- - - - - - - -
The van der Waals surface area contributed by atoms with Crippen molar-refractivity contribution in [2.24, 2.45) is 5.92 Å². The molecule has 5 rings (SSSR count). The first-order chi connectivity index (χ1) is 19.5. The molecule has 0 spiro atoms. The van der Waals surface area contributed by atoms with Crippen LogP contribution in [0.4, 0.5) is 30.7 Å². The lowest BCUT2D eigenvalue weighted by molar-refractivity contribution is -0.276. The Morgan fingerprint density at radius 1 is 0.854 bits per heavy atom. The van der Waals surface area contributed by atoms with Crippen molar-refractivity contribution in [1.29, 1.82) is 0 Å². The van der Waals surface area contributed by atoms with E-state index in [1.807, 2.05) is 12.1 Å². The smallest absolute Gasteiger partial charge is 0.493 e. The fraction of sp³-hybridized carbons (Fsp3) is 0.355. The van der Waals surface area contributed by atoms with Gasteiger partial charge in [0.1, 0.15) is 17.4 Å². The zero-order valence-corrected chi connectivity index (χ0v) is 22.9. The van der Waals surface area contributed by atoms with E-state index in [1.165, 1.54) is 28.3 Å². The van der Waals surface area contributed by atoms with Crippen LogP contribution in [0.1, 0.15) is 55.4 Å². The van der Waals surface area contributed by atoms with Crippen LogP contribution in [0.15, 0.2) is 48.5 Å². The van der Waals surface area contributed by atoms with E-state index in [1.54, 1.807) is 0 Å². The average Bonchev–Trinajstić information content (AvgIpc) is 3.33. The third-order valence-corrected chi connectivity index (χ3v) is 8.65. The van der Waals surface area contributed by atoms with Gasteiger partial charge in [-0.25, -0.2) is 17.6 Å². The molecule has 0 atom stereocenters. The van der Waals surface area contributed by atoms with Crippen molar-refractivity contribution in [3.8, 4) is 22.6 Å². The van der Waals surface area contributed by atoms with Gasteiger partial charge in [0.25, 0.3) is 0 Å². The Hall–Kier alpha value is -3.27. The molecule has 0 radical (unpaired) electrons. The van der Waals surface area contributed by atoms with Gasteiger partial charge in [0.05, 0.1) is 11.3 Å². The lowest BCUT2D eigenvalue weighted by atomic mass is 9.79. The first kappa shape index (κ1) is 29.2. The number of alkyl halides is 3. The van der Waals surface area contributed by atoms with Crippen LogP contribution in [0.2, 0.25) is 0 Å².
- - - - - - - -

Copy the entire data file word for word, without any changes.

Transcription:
The van der Waals surface area contributed by atoms with Crippen molar-refractivity contribution in [2.24, 2.45) is 5.92 Å². The molecule has 5 rings (SSSR count). The first-order chi connectivity index (χ1) is 19.5. The molecule has 0 spiro atoms. The van der Waals surface area contributed by atoms with Crippen LogP contribution in [0.4, 0.5) is 30.7 Å². The lowest BCUT2D eigenvalue weighted by molar-refractivity contribution is -0.276. The Morgan fingerprint density at radius 1 is 0.854 bits per heavy atom. The van der Waals surface area contributed by atoms with Crippen molar-refractivity contribution in [1.29, 1.82) is 0 Å². The van der Waals surface area contributed by atoms with E-state index in [1.807, 2.05) is 12.1 Å². The smallest absolute Gasteiger partial charge is 0.493 e. The fraction of sp³-hybridized carbons (Fsp3) is 0.355. The van der Waals surface area contributed by atoms with Gasteiger partial charge in [0.1, 0.15) is 17.4 Å². The zero-order valence-corrected chi connectivity index (χ0v) is 22.9. The van der Waals surface area contributed by atoms with E-state index in [1.165, 1.54) is 28.3 Å². The van der Waals surface area contributed by atoms with Crippen LogP contribution in [0.1, 0.15) is 55.4 Å². The van der Waals surface area contributed by atoms with Crippen LogP contribution in [0.15, 0.2) is 48.5 Å². The van der Waals surface area contributed by atoms with E-state index in [1.54, 1.807) is 0 Å². The average Bonchev–Trinajstić information content (AvgIpc) is 3.33. The third-order valence-corrected chi connectivity index (χ3v) is 8.65. The van der Waals surface area contributed by atoms with Gasteiger partial charge in [-0.25, -0.2) is 17.6 Å². The molecule has 0 atom stereocenters. The van der Waals surface area contributed by atoms with Crippen molar-refractivity contribution in [3.8, 4) is 22.6 Å². The van der Waals surface area contributed by atoms with Gasteiger partial charge in [0.25, 0.3) is 0 Å². The Hall–Kier alpha value is -3.27. The molecule has 0 radical (unpaired) electrons. The van der Waals surface area contributed by atoms with Gasteiger partial charge in [0.05, 0.1) is 11.3 Å². The lowest BCUT2D eigenvalue weighted by atomic mass is 9.79. The first kappa shape index (κ1) is 29.2. The number of alkyl halides is 3. The van der Waals surface area contributed by atoms with Crippen LogP contribution in [0.2, 0.25) is 0 Å².